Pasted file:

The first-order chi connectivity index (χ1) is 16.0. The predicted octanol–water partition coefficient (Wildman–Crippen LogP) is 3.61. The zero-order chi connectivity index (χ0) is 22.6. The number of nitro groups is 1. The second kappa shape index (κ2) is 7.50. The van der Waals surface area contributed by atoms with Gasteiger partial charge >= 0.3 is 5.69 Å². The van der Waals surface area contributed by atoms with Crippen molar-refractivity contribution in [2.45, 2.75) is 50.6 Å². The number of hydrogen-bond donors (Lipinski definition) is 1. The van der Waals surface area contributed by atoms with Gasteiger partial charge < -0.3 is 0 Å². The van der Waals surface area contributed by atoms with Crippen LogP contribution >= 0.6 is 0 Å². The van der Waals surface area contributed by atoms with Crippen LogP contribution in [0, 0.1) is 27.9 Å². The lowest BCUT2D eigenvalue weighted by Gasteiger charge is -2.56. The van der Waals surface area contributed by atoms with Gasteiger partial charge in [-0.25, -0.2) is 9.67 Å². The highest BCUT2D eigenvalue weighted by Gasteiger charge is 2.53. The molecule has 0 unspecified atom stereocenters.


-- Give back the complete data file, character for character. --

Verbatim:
The first-order chi connectivity index (χ1) is 16.0. The predicted octanol–water partition coefficient (Wildman–Crippen LogP) is 3.61. The zero-order chi connectivity index (χ0) is 22.6. The number of nitro groups is 1. The second kappa shape index (κ2) is 7.50. The van der Waals surface area contributed by atoms with Gasteiger partial charge >= 0.3 is 5.69 Å². The van der Waals surface area contributed by atoms with Crippen molar-refractivity contribution in [2.45, 2.75) is 50.6 Å². The number of hydrogen-bond donors (Lipinski definition) is 1. The van der Waals surface area contributed by atoms with Gasteiger partial charge < -0.3 is 0 Å². The van der Waals surface area contributed by atoms with Crippen LogP contribution >= 0.6 is 0 Å². The van der Waals surface area contributed by atoms with Crippen LogP contribution in [0, 0.1) is 27.9 Å². The lowest BCUT2D eigenvalue weighted by Gasteiger charge is -2.56. The van der Waals surface area contributed by atoms with Gasteiger partial charge in [-0.25, -0.2) is 9.67 Å². The highest BCUT2D eigenvalue weighted by Gasteiger charge is 2.53. The molecule has 0 unspecified atom stereocenters.